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Comment Separation Processes

Pilot plant produces apatite from mine waste

By Gerald Ondrey |

In a project called ReeMAP, LKAB Minerals AB (Luleå, Sweden; www.lkabminerals.com) is developing technology to recycle mine waste to produce phosphorus mineral fertilizers, rare earth elements (REEs), fluorine and gypsum. The first step is to use the mine waste to produce an apatite concentrate, something LKAB is now doing in its pilot plant.

The pilot plant is built on container platforms to allow it to be moved within and between LKAB’s production plants in Malmberget and Kiruna, in Northern Sweden. Tests with tailings sand (waste material that is a byproduct of mining) from the two mines and the respective processing plants will be carried out in campaigns. Right now, a production campaign is underway in Malmberget. The process has multiple steps (diagram), with flotation the key principle applied to separate the apatite from the non-valuable tailings. This process is repeated in several steps to obtain a high-purity product with the right specification for further processing.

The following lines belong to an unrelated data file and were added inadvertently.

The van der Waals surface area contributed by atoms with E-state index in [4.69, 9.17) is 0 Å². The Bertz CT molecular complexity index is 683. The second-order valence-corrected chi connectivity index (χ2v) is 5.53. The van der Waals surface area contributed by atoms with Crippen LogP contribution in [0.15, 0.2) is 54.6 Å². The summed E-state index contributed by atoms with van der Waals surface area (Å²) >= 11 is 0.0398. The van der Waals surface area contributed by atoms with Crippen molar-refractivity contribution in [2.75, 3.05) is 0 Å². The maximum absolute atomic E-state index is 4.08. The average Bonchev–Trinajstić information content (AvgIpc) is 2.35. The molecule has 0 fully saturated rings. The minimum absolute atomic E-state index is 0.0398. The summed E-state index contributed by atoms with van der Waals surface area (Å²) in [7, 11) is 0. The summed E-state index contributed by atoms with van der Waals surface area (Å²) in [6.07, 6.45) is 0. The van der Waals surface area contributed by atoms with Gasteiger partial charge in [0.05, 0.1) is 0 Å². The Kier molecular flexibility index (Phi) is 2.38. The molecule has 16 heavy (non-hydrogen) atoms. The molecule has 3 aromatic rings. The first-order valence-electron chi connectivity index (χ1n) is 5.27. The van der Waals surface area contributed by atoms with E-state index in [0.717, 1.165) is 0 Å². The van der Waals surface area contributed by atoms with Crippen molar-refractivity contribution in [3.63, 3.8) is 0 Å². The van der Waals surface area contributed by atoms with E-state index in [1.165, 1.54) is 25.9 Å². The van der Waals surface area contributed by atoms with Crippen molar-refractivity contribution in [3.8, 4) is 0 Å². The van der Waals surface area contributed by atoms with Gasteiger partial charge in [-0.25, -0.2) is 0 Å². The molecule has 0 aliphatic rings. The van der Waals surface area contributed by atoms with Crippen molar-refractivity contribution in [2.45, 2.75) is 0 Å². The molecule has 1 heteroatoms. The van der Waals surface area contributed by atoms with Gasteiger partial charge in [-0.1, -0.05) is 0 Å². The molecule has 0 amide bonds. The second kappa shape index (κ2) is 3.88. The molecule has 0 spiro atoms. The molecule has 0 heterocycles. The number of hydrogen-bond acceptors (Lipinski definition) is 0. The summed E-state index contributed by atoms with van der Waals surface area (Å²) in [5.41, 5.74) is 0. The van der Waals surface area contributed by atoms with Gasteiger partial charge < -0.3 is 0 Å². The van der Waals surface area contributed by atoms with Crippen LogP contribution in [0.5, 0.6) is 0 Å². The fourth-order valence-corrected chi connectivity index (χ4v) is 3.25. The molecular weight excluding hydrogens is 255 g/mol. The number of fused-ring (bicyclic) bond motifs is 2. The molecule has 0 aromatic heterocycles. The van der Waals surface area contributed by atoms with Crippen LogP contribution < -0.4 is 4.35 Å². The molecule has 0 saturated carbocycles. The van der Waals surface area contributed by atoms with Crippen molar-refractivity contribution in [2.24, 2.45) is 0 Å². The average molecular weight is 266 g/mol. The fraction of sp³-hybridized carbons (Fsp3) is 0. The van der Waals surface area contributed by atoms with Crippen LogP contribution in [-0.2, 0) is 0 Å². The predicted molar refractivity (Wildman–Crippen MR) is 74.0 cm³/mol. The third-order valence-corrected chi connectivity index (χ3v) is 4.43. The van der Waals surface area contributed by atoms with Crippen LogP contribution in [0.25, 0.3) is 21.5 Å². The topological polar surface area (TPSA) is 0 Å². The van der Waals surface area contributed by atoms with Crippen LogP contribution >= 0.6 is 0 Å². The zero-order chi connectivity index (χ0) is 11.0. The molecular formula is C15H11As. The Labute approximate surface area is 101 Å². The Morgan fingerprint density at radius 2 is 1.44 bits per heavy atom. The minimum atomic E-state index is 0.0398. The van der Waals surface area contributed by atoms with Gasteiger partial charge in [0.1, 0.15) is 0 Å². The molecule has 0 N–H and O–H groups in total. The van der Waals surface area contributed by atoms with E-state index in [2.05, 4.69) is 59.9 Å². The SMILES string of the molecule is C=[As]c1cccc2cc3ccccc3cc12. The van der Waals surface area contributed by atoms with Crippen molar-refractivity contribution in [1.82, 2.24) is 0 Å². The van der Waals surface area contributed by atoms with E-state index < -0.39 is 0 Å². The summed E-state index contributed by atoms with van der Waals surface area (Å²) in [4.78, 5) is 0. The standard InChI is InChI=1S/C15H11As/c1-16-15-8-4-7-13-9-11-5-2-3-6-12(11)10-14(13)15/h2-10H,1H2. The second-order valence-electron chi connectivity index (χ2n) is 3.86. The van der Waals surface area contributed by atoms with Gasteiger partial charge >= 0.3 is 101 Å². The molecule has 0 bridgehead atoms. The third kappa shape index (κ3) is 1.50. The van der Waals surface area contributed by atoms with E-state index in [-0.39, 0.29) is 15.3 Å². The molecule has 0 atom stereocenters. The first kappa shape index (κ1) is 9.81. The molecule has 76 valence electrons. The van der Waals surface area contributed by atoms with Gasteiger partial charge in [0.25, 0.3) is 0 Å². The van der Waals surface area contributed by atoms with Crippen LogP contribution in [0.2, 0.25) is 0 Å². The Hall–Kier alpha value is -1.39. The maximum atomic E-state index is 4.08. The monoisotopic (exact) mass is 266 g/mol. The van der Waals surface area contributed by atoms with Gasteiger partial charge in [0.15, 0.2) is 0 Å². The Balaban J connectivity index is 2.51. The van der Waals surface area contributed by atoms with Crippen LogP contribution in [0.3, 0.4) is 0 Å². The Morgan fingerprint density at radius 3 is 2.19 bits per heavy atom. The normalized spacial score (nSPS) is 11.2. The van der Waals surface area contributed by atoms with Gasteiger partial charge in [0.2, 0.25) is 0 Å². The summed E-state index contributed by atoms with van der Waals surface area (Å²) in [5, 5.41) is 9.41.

Further processing will be done using innovative chemical processing, which LKAB is developing. Here, the apatite will be processed into monoammonium phosphate (MAP) fertilizers, REEs, fluorine and gypsum.

“We estimate that full-scale production from Malmberget and Kiruna will produce around 400,000 metric tons of apatite concentrate annually, in two plants that will be of similar size to our existing iron-ore concentrating plants,” says Leif Boström, senior vice president for Business Area Special Products and CEO of LKAB Minerals. How soon that will be depends on the technical developments and the pre-engineering, but also on external factors, such as environmental permits, Boström says.

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